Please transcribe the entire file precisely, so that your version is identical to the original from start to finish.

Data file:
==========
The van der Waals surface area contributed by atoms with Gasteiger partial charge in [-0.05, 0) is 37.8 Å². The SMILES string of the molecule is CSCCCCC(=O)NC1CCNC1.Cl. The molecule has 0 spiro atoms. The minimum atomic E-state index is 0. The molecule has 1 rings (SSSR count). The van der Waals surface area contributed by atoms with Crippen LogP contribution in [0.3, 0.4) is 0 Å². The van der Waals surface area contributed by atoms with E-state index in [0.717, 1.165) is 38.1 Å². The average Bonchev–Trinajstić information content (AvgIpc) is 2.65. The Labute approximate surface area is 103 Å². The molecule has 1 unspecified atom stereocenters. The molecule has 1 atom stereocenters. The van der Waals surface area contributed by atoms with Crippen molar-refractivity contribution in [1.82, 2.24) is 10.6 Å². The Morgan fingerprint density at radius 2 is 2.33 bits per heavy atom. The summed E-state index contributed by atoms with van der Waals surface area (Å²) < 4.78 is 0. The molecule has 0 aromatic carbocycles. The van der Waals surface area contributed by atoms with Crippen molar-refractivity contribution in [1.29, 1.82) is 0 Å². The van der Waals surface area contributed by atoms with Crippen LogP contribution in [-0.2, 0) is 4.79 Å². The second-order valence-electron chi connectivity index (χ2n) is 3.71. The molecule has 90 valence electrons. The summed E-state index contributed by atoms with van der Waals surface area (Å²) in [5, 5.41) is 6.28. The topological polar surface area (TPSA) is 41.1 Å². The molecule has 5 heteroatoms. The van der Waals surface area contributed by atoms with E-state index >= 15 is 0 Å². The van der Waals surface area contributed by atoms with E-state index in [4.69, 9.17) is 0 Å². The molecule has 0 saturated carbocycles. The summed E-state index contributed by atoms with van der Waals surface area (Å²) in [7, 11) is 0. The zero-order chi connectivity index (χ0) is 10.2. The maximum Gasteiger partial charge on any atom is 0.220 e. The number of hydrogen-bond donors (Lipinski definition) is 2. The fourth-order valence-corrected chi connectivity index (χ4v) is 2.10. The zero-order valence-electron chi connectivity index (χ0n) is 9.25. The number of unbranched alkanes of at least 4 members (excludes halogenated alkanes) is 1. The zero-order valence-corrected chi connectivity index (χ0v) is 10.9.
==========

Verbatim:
The van der Waals surface area contributed by atoms with Gasteiger partial charge in [-0.05, 0) is 37.8 Å². The SMILES string of the molecule is CSCCCCC(=O)NC1CCNC1.Cl. The molecule has 0 spiro atoms. The minimum atomic E-state index is 0. The molecule has 1 rings (SSSR count). The van der Waals surface area contributed by atoms with Crippen LogP contribution in [0.3, 0.4) is 0 Å². The van der Waals surface area contributed by atoms with E-state index in [0.717, 1.165) is 38.1 Å². The average Bonchev–Trinajstić information content (AvgIpc) is 2.65. The Labute approximate surface area is 103 Å². The molecule has 1 unspecified atom stereocenters. The molecule has 1 atom stereocenters. The van der Waals surface area contributed by atoms with Crippen molar-refractivity contribution in [1.82, 2.24) is 10.6 Å². The Morgan fingerprint density at radius 2 is 2.33 bits per heavy atom. The summed E-state index contributed by atoms with van der Waals surface area (Å²) < 4.78 is 0. The molecule has 0 aromatic carbocycles. The van der Waals surface area contributed by atoms with Crippen molar-refractivity contribution in [1.29, 1.82) is 0 Å². The van der Waals surface area contributed by atoms with Crippen LogP contribution in [-0.2, 0) is 4.79 Å². The second-order valence-electron chi connectivity index (χ2n) is 3.71. The molecule has 90 valence electrons. The summed E-state index contributed by atoms with van der Waals surface area (Å²) in [5, 5.41) is 6.28. The topological polar surface area (TPSA) is 41.1 Å². The molecule has 5 heteroatoms. The van der Waals surface area contributed by atoms with E-state index >= 15 is 0 Å². The van der Waals surface area contributed by atoms with E-state index in [4.69, 9.17) is 0 Å². The molecule has 0 saturated carbocycles. The summed E-state index contributed by atoms with van der Waals surface area (Å²) in [7, 11) is 0. The zero-order chi connectivity index (χ0) is 10.2. The maximum Gasteiger partial charge on any atom is 0.220 e. The number of hydrogen-bond donors (Lipinski definition) is 2. The fourth-order valence-corrected chi connectivity index (χ4v) is 2.10. The zero-order valence-electron chi connectivity index (χ0n) is 9.25. The number of unbranched alkanes of at least 4 members (excludes halogenated alkanes) is 1. The zero-order valence-corrected chi connectivity index (χ0v) is 10.9.